Ellen Rohrmann

Internee, Molonglo Concentration Camp, Canberra, Federal Capital Territory, Australia

Ellen Rohrmann was living with family in Singapore when World War I broke out. Declared an enemy alien by the ruling British, she and other relatives were transported to Australia and initially interned at Bourke, New South Wales before being moved to the Molonglo Concentration Camp in the Federal Capital Territory where Ellen died in 1918.

Emma Maria Laura Paula Mueller was born circa 1888 in Munich, Germany to Luisa Herbold and Emil Mueller, merchant. ‘Ellen’ became the name people knew her by. She married Johann Rohrmann in Munich in 1913 and shortly afterwards her husband left to establish a business in Sarawak; Ellen was to join him there three months later. Tragically, Johann died of bacillic dysentery just days before Ellen arrived in Singapore. It seems she remained in Singapore with her husband’s step-brother – merchant August R.A.K. Rohrmann and his family.

On the outbreak of war, the British authorities in Singapore interned nationals of enemy countries, even if they had been naturalised as British. A later agreement between Britain and Australia saw those internees sent to Australian camps in three groups – in April and May 1915, and early in 1916. The Rohrmanns were initially sent to the camp in Bourke, New South Wales. Ellen was allocated the number W49; her brother-in-law was allocated number 38. Two other women prisoners with the name Rohrmann were interned with them – W48 M. Rohrmann and W140 R. H. Rohrmann – possibly August’s wife and daughter, or wife and mother. Because most records of internees were destroyed after World War I, there is currently no way of obtaining further detail about these people.

The Bourke camp closed in 1918 because poor conditions and intense heat created health problems. The death from heatstroke and apoplexy of one internee – 57-year-old Karl George Krafft, a timber merchant and former German Consul in Fiji – prompted the German government to demand, via the Swiss Consul in Sydney, better conditions for German nationals interned in Australia. The Australian government responded in May 1918 by moving family groups of internees to the newly built Molonglo Concentration Camp in the nation’s recently established capital at Canberra. The Molonglo camp been built for 5,000 Austrian and German nationals from China and German East Africa, but under international pressure Britain abandoned transporting them to Australia and took advantage of the empty camp to accede to the German government’s and Swiss consul’s requests. The families travelled the 1000 kilometres by steam train from Bourke to Molonglo.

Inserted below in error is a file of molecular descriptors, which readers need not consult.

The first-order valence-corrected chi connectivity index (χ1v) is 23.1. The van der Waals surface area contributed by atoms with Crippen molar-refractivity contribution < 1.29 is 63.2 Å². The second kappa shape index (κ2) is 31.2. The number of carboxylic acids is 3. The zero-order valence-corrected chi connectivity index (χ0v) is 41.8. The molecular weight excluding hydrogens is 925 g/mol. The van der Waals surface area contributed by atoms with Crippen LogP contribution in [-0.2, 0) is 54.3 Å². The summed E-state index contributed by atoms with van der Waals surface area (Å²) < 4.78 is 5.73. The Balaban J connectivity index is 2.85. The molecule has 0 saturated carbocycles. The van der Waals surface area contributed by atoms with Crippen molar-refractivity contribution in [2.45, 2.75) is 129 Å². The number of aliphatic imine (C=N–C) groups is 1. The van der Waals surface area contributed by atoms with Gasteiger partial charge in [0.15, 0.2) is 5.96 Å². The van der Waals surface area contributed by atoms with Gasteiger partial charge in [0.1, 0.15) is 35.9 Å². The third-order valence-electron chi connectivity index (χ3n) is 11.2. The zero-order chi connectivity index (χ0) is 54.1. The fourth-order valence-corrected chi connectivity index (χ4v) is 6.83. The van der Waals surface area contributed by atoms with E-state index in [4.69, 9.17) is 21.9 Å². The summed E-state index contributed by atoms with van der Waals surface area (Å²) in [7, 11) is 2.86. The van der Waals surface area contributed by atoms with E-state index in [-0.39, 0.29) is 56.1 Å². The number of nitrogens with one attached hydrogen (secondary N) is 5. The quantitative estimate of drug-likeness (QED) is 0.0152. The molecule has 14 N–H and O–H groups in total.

While conditions at the Molonglo Camp were reportedly better than in Bourke, they were not ideal and certainly not comfortable. Sunstroke struck Ellen, followed by the related complication of pneumonia which caused the lining of her lungs to suppurate. Ellen’s heart failed and she died in Canberra Hospital, Acton on 30 November 1918, aged 30, three weeks after hostilities ended in Europe. She was buried at Queanbeyan Cemetery in nearby New South Wales (Section 1, Row O, Grave 5.) A photograph in the Australian War Memorial collection shows a line of grim-faced people, including a clergyman, at her funeral on 5 December 1918 beside the simple grave marker – a concrete cross inset with a small brass plaque inscribed ‘E.L.P. ROHRMANN / 30/11/18’.

At the end of the war 6150 of the nearly 7000 people interned as enemy aliens by the Australian government were deported to Germany. Of these, 5414 were internees and the rest were family members. August Rohrmann, and the other two female internees M. Rohrmann and R. H. Rohrmann were among those forcibly repatriated to Germany, leaving on 29 May 1919 on board the SS Kursk. During the voyage crowded conditions on board contributed to an influenza outbreak affecting 535 of the internees of whom 16 died as a result (‘Cases on the Kursk’, 1919, p. 17).

In April 1961 the Commonwealth War Graves Commission removed Ellen Rohrmann’s remains and reinterred them in the German War Cemetery, Tatura, Victoria where a total of 250 Germans who died in Australia during the two World Wars are buried: 239 civilian internees and 11 Prisoners of War.

The rectangular bronze plaque from Ellen’s original grave in Queanbeyan, with its simple inscription in raised script, is now in the Australian War Memorial, Canberra.


Explore further resources about Ellen Rohrmann in the Australian Women's Register.